What is abstraction? What is representation?
The concept of abstraction in visual imaging is generally thought of as an oppositional term, i.e. that which is not figurative in its representational schema. The Oxford English Dictionary, however, defines abstraction as follows, “The act or process of separating in thought, of considering a thing independently of its associations." While some art historians remain invested in the notion that abstract art must be defined as the opposite of representational art, careful contemplation of the basis on which the OED definition rests allows visual culture theorists to engage abstraction in a way that does not construct it as simply opposing representation. Fundamentally, abstraction may be more usefully understood as a process that isolates the essence of something in a way that requires it to be removed it from its representational context. This explanation of the relationship between representation and abstraction posits two claims to demonstrate that the two modes are, rather, co-constitutional, and mutually implicated in the process of creating visual images.
- All art is abstract to some extent because no image can faithfully represent every possible detail contained in that which is to be represented; and
- An artist chooses which details to incorporate and which to leave out.
For a concise demonstration of how this can be applied to analyzing a visual image, view the brief teaching module developed by Art History graduate students at the University of Maryland and available through the Visual Resource Center: http://www.arthistory-archaeology.umd.edu/resources/teaching.html. Select the link: All Art is Abstract.
In the academic study of the history of western art, explanations for the development of abstract art forms of expression in the twentieth century usually rely on narratives that impute the ‘discovery’ of abstraction to white male artists trained and working in the western tradition. Some of these narratives acknowledge the influence on the artists that came from contact with objects from non-western cultures. Unfortunately, however, these abstract non-western objects are described as ‘more primitive’ than western art forms and credit for ‘modernizing’ and ‘civilizing’ the use of abstraction rests with western artists. This very selective and biased reading negates the degree of formal and conceptual sophistication of the multiple modalities of abstract forms originating in non-western cultural spaces and also erases the many modes of experimentation with abstraction already present in cultural spaces within western art tradition.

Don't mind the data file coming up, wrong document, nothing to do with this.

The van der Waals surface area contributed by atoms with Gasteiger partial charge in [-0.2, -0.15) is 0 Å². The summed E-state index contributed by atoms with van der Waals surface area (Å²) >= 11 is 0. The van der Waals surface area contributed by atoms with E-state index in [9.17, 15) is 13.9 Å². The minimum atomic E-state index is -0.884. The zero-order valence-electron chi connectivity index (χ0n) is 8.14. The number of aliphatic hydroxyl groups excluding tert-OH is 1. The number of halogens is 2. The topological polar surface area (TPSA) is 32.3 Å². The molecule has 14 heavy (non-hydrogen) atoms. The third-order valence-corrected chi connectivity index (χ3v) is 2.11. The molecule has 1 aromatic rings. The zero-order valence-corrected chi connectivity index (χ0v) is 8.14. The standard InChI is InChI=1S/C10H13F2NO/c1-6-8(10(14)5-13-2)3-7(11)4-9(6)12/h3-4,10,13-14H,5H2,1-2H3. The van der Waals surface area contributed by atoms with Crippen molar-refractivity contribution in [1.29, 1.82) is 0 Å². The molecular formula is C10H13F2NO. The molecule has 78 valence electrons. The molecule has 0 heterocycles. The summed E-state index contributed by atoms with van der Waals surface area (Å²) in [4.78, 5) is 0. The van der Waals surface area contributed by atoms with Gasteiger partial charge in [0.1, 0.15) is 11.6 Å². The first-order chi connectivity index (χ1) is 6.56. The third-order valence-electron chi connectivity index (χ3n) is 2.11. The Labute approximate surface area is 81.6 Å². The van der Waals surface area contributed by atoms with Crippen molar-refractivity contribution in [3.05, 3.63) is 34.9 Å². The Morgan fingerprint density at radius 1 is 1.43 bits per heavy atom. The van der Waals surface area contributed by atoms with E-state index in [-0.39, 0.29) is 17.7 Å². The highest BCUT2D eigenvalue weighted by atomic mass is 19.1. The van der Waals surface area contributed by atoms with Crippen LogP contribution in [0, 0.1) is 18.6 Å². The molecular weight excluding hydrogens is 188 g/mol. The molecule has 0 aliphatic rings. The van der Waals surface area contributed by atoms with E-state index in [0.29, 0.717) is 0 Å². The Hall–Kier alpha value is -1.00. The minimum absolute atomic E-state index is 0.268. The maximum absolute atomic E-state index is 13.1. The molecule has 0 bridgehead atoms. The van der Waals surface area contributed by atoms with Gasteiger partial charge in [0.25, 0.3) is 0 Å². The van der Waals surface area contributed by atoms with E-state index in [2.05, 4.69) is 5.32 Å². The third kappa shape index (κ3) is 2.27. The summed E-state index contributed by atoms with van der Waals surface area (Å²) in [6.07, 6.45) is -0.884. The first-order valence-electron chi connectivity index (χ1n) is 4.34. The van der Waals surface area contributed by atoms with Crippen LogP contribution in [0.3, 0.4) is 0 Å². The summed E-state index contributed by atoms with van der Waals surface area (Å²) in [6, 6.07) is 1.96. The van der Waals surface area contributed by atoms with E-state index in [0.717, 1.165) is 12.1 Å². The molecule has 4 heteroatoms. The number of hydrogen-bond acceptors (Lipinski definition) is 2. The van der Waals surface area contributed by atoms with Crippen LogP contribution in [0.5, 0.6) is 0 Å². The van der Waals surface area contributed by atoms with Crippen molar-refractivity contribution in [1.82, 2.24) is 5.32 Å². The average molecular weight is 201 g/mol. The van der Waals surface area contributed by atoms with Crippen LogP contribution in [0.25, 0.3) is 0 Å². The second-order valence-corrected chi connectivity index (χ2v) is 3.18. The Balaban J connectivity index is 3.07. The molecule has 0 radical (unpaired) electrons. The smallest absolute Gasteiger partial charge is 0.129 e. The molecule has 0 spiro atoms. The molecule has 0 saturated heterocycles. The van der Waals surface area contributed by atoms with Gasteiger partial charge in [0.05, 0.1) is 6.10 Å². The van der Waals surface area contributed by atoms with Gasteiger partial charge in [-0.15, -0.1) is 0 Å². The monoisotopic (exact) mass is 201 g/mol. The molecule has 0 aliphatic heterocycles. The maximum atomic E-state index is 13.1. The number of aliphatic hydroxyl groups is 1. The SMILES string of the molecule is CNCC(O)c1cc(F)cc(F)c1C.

Any exploration of abstraction as a formal element in art, must, therefore, place western ‘high art’ abstraction in dialogic conversation with the modes of abstraction practiced in other cultural spaces. Questions of influence are thus observed to be mutual, ongoing, and synergistic across the varying experiences of cultural time and space. The contextual significance of relationships between abstraction in art and abstraction in other media, such as poetry and music (jazz, for example) is also noted.
Additional online resources to examine confluences between ‘high art’ western abstraction and other co-existing traditions including Native American, Latin American and African American:
- University of New Mexico Art Museum: http://unmartmuseum.unm.edu/programs.cfm
Lesson plans, images and materials available on the following exhibitions:
- Albright-Knox Art Gallery: http://www.albrightknox.org/exhibitions/index.html
- Petah Coyne: Above and Beneath the Skin
- Abstraction: Formal Exchange – The Gallery and Latin America
- Art Museum of the Americas: http://www.museum.oas.org/permanent/abstraction.html
Latin American abstraction, 1950s - 1980s
Arts Movement, Abstraction, and Beyond
by Richard Powell:
contrasting example of a site that DOES
NOT incorporate various cultural contributions
in constructing the story of abstraction,
but that privileges only the ‘high art’ engagement
with abstraction can be found on the Metropolitan
Museum of Art web site. Students could be asked
to contrast and compare these different narratives
and queried as to why contrasting narratives
exist. Individual or small group
responses could then be discussed in
a large group context with attention
to the different responses imagined among
Geometric Abstraction: http://www.metmuseum.org/toah/hd/geab/hd_geab.htm
Questions (Consult Bank of Questions for more relavant questions.)
- Internal Context – What you ‘see’ in the image/object without context (link to Frame and Gaze for additional resources on ‘seeing’.)
- External Context – Additional context brought to your viewing experience by learning how others interpret and or use the image/object
- What assumptions did you bring to viewing this object? Did learning about the context of the object change any of those assumptions?
- Do you consider this object to be a work of art?